I’ve written about it, talked about it, documented it on film and have tried coming to terms with it; I am truly a very picky eater. When at home, in the safe confines of my kitchen fully stocked with Matt-appropriate food, it obviously isn’t a problem. But when I venture out into the world, as I often do, it can at times be embarrassing and at other times a major hindrance. No one destination frightened me more though than Japan.
How am I a picky eater? Well, the first thing that tends to thoroughly confuse people is my total and complete aversion to fish and seafood of any kind and in every form. I have tried watery delights from around the world, and I haven’t liked anything so far. I hate the smell, taste, texture – everything really about fish and seafood. Even after talking about it at great length though people still 1) can’t believe it and 2) try to convert me. “Well, you obviously have never had…” Yes, actually I have and I hated it. Sorry world, but I hate seafood and nothing is ever going to change that. I’m not alone either; after writing my original post many stepped up to admit their fishy deficiencies. I would love to enjoy seafood, everyone looks so happy when consuming it, but it’s just not for me. Sadly, seafood is a major menu item around the world however and it has caused some issues for me in the past.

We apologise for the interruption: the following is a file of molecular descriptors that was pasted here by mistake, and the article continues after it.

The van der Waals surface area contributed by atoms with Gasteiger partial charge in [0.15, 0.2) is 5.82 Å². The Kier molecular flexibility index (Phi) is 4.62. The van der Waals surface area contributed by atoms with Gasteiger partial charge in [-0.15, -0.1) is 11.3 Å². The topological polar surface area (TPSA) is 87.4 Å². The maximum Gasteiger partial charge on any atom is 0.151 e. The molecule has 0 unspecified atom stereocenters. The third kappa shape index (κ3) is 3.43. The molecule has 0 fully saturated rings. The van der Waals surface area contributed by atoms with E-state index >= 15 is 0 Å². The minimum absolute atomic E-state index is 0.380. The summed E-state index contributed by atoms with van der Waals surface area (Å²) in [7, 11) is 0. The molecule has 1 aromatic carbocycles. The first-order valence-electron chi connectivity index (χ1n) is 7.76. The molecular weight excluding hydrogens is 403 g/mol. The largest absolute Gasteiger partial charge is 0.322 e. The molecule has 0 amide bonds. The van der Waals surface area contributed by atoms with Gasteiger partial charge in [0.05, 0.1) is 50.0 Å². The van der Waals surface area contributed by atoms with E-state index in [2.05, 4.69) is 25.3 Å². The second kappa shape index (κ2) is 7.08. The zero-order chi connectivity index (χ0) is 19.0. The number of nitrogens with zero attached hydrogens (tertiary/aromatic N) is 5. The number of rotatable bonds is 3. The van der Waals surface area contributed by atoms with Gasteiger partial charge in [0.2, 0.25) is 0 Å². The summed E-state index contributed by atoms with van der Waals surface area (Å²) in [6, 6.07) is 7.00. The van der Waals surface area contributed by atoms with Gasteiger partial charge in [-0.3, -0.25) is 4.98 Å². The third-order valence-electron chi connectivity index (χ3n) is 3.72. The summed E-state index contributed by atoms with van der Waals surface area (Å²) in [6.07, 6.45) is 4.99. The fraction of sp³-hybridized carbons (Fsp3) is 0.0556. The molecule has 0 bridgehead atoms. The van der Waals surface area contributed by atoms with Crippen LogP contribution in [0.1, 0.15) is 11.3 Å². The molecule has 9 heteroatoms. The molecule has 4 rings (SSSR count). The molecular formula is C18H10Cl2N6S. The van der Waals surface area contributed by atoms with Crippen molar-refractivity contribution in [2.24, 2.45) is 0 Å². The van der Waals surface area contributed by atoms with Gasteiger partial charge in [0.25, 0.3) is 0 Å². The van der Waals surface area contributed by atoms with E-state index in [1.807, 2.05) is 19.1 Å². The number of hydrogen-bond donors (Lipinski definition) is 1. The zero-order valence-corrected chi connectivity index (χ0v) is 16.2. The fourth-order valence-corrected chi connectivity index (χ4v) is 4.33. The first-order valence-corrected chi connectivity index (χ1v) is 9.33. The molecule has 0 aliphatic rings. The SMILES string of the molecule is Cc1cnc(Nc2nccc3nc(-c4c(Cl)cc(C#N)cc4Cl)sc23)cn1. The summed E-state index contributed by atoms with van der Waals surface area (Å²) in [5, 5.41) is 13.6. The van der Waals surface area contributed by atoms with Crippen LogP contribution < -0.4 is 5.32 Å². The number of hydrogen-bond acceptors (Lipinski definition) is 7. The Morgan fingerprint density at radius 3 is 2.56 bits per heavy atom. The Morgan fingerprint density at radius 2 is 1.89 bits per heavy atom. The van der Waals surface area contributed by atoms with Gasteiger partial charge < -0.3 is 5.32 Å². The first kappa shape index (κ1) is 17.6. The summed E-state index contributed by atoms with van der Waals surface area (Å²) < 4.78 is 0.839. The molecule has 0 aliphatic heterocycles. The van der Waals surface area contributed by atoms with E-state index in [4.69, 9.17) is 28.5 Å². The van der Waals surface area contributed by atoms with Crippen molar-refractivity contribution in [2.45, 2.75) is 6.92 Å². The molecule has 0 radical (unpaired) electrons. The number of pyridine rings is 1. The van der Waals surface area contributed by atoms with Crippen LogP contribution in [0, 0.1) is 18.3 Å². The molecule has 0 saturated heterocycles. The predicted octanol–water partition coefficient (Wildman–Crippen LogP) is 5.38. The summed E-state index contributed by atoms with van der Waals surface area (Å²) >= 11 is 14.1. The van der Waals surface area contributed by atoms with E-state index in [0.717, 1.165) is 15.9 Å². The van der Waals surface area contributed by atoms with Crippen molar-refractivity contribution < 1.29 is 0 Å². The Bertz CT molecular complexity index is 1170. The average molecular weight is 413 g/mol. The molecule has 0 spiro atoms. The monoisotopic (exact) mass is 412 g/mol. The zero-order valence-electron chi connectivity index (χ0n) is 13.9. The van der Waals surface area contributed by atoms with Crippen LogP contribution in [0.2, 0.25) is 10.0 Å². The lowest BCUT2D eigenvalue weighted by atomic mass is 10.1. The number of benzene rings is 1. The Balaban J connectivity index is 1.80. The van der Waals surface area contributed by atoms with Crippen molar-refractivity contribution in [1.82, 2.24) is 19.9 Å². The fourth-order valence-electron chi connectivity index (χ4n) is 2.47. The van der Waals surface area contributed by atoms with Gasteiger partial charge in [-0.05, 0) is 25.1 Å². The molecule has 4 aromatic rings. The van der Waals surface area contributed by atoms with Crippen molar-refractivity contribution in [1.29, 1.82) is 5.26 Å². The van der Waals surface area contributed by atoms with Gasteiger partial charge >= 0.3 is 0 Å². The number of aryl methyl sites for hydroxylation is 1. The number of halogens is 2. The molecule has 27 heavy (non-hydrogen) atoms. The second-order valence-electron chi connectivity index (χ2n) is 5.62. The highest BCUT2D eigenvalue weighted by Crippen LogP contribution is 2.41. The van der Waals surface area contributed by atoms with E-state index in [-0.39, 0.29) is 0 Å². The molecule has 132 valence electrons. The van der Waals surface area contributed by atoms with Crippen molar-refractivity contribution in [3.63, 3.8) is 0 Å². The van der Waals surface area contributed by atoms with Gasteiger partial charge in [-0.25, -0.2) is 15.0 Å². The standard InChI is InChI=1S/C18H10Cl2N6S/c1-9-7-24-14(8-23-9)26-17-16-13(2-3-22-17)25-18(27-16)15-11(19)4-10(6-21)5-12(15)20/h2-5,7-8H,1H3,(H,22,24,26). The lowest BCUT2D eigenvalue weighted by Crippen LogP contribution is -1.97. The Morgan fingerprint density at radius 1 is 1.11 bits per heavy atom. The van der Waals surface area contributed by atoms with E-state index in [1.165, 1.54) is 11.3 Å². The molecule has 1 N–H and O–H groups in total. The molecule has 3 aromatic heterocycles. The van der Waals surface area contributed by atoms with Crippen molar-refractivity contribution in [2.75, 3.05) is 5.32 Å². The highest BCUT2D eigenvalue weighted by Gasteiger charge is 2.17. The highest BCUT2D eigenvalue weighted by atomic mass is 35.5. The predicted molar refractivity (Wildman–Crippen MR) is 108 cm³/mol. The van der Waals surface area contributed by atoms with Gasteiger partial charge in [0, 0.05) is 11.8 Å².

Although it’s been tricky at times explaining my hatred of seafood (I now lie and just say I’m allergic, it’s easier) there is almost always an alternative I can eat and enjoy. Even in places where I didn’t think I would have a lot of options, I did in fact have many. No destination scared me more than Japan though and it’s not just because of my anti-fish ways, but also because of the other ways in which I’m a picky eater.
Blaming my parents for not exposing me to more foods at a younger age would be an easy cop-out and one that I’m not sure is entirely accurate. I was a difficult child to feed (shocking I know) and I seemed to have had an aversion even fear regarding certain foods from birth. Even though I’ve made great strides since then, as I float through my late-30s I still find myself cringing at certain foods, namely vegetables.